Exploring the problems black people face in Corporate America.
It really doesn’t matter who you talk to or where you go. For black people working in Corporate America, the dynamic is pretty much the same. Whether it’s racial politics from non-blacks, or hostility from other blacks, these situations are all too familiar. So why does this dynamic exist? Most folks would give some generic answer such as, “That’s just how it is.”
First off, let me say that office politics and co-worker envy is common in almost any workplace environment. The reason why it’s more prevalent towards blacks, however, is due to one simple fact: Non-blacks have been told their whole lives both directly and indirectly they’re better than you.
We don’t have to speculate what other groups say about blacks behind closed doors. (If we did, many of us couldn’t handle it.) All we have to do is look around us. The economic and social disparities between blacks and whites in this country have always been justified by black people’s poor decisions and lack of discipline; an indirect way of saying other groups are better than you.
If someone is convinced they are better than another group, what do you think their reaction will be when encountering someone of equal or greater intelligence/talent within the other group? One of two things are going to happen: They’ll either accept the fact that the stereotypes given to them over time were lies, or they’ll try to sabotage that person in order to protect their superiority complex. Unfortunately for many non-blacks, they choose the ladder. This is where the office politics come into play.
How does this affect the work environment? Blacks simply can’t be “too good” at their jobs. One of the quickest ways for a black person to get fired is doing his/her job too well. It’s ridiculous but true. I remember I was working a temp job in a call center once. This wasn’t a long-term job; just something to make ends meet until I found a permanent position. Nonetheless, I worked hard. After a week on the job, my manager calls me to her office and says in a serious tone, “I’ve been getting negative reports about your phone calls. You’re a little too confident and casual.” Yes, this is basically what she said. I preceded to “tone it down” a little. Whatever that means. A couple weeks later they let me go. Immediately I learned from this experience that coming off too confident would instantly put a target on my back.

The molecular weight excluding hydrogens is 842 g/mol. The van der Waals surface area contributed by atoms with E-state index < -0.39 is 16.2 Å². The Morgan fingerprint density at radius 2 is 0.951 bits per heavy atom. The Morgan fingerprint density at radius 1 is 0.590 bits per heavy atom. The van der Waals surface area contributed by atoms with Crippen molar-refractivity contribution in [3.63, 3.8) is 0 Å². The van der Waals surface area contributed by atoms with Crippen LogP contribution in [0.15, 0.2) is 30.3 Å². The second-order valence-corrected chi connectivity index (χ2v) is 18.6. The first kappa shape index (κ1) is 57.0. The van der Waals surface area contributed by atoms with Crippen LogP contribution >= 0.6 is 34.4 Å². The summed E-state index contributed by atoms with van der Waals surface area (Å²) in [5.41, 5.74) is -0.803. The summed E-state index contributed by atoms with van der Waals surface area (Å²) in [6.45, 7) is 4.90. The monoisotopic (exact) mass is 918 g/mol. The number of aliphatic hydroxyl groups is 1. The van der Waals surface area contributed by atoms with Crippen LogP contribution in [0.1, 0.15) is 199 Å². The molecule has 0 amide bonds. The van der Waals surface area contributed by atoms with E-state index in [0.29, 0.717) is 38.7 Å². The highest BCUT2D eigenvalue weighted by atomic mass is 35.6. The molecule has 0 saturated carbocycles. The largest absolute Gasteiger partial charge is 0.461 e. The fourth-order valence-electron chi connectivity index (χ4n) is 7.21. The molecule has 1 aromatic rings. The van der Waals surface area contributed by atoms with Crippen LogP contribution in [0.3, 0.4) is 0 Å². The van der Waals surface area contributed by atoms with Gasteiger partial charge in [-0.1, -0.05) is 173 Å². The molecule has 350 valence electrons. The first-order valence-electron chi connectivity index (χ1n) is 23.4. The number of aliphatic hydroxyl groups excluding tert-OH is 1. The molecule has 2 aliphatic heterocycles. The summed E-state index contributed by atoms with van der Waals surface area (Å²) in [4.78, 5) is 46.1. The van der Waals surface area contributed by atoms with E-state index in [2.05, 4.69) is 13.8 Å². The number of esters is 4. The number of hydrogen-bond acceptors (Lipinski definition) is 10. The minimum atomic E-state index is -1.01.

Another hurdle that blacks have to face is not appearing too threatening. It’s no secret that we’ve had a tough time in this country. For this reason, many other groups are always on the lookout for rebellious outbursts. If you aren’t smiling or appearing gleeful, it may set off an alarm which always leads to a downward spiral.
So what’s the solution? Be the most mediocre yes man you can be. No, seriously. It’s important for blacks (specifically young adults) to understand the game before entering these environments. Realize that Corporate America doesn’t have to be a life-long situation; rather a revolving door. You can learn what you need to from these jobs until it’s time to be your own boss. If you do plan to make a life-long career in Corporate America, understand the dynamic and play the game for your own benefit. Do not lose yourself in the process or else you’ll set yourself up for a lifetime of frustration and disappointment.